In the example below, you can see that the first row gives a lower CTR but higher volume than the second one. Which query do you select? The answer depends upon whether you are looking for traffic or engagement. Of course, if you are doing this manually, you may be able to make inference using judgment but what if you wish to repeat this for hundreds of keywords on a regular basis?
A ‘formula’ for this filter could look something like this
Select queries with the highest CTR but where the average daily impression volume for the past 30 days is above a certain threshold (e.g. 90 day moving average)
Data-savvy Marketers would immediately realize the complexity this condition introduces but we will come back to it a bit later. The point to note here is that these ‘formulae’ could quickly become complex and if you work with multiple properties (e.g. http/https versions) then chances are that doing this kind of filtering manually is simply going to be a major resource hog. Not smart!
4-Filter the matching queries and import them into your keyword management tool
Filtered queries are little use sitting in a spreadsheet. Suppose you identify 10 queries based on raw data. Can you use them all for brainstorming blog content ideas? Chances are a fat no. Why?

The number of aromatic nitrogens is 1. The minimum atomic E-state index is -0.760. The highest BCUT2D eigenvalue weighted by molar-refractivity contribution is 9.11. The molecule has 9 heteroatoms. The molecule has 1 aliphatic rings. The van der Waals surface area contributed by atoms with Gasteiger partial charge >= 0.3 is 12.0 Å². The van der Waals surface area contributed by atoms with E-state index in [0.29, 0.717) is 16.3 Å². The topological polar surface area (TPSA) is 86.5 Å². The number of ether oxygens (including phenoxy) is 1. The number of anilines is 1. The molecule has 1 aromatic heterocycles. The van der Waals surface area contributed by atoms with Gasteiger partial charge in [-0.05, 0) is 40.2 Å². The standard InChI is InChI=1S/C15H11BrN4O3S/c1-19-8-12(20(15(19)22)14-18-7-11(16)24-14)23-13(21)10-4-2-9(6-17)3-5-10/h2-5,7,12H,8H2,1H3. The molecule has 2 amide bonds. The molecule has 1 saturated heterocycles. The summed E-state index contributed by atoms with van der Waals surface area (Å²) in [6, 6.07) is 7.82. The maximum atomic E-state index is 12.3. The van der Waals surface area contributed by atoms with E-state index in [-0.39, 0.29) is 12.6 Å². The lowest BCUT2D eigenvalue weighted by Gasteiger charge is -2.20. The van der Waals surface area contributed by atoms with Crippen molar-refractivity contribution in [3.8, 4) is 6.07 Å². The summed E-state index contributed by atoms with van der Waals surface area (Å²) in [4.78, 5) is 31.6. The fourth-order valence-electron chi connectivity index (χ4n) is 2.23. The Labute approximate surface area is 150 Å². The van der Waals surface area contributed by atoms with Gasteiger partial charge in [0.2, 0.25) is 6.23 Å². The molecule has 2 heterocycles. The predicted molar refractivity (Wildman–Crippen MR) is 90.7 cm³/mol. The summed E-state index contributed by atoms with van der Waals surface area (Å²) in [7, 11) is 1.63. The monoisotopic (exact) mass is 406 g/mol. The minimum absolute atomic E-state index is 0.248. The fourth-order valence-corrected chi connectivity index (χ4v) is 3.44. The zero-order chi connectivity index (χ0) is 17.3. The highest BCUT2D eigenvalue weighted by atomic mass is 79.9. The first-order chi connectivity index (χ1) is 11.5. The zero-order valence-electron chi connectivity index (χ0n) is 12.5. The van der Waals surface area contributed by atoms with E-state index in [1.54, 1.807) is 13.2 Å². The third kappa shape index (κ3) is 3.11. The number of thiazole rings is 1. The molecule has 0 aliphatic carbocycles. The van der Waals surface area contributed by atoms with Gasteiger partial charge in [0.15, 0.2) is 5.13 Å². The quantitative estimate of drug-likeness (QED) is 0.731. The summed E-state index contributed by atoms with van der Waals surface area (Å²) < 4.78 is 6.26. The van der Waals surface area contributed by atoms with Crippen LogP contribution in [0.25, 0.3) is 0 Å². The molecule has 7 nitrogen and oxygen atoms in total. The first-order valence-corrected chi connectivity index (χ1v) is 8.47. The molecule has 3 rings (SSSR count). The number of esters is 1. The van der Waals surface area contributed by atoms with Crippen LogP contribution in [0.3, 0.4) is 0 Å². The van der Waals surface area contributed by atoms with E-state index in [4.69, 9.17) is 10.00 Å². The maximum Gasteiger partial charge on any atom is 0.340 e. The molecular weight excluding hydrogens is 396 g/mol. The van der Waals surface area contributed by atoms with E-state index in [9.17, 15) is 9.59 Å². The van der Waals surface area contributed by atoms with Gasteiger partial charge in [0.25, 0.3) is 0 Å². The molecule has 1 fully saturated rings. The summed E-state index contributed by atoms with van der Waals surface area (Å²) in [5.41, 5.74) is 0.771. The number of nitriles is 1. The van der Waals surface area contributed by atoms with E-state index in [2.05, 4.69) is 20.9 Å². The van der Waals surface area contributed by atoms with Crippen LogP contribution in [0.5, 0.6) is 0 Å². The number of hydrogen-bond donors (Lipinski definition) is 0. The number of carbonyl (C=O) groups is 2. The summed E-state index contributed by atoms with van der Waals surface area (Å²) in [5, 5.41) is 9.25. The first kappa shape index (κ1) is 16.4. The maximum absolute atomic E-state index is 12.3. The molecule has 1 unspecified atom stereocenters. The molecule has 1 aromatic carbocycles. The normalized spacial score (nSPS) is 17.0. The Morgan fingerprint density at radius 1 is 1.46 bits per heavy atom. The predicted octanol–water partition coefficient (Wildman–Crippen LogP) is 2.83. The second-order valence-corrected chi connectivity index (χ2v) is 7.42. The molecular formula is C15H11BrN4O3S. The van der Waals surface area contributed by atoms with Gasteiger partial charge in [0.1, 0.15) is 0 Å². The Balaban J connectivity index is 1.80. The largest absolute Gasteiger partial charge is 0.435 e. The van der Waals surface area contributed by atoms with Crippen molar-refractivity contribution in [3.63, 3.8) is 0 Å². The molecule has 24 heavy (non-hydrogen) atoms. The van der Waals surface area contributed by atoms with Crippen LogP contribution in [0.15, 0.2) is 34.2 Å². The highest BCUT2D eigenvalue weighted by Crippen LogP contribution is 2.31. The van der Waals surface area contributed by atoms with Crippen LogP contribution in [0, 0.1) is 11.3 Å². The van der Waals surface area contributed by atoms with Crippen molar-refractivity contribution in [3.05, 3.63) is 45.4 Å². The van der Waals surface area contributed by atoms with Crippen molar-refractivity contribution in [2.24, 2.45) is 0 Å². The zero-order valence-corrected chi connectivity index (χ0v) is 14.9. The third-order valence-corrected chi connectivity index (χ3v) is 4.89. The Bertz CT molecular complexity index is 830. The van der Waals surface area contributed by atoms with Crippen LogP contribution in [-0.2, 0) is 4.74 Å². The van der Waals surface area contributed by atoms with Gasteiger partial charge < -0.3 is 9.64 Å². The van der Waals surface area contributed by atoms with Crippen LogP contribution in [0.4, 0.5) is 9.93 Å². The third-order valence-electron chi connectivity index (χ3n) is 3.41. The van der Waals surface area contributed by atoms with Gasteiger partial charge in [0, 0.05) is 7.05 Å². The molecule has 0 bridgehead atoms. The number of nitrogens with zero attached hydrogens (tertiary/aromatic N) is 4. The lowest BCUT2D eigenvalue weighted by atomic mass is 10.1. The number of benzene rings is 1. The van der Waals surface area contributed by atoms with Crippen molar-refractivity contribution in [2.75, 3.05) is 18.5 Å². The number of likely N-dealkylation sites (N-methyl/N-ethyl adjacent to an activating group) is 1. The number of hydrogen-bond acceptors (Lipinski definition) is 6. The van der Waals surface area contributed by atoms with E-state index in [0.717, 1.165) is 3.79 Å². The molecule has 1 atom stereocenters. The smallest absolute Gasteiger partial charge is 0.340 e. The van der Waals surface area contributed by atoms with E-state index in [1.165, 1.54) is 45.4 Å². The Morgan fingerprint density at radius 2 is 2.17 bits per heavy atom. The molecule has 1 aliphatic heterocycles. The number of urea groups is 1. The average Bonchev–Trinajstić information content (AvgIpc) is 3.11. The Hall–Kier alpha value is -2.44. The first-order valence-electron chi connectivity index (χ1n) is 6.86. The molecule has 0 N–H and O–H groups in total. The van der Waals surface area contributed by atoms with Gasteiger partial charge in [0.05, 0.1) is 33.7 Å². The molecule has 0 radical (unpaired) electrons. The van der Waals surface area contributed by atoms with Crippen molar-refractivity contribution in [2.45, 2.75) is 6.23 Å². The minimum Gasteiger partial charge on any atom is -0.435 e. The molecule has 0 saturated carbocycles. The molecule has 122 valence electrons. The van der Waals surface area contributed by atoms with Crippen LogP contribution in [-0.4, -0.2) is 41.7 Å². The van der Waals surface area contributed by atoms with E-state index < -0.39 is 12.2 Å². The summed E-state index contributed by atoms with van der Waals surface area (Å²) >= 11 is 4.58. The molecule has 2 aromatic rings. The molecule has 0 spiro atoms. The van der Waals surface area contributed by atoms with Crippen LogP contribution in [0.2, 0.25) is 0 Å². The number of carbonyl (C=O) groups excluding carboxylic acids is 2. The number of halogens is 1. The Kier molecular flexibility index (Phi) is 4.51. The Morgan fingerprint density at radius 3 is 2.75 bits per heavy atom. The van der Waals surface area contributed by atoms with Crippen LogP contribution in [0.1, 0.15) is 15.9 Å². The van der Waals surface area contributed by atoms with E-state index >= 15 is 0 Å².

Because there are things called prioritization, ensuring there are the right skills for potential content ideas, getting search volumes for additional data overall, and a number of other such factors. Sending around Google Sheets or CSV files to your colleagues as part of these workflows is a primitive practice and highly unscalable. Ideally, the filtered queries should automatically get added to a shared repository where team members can discuss individual query eligibility for actual content.
The name of the game here is automation.
Using Syptus app for creating alerts and automatically importing matching keywords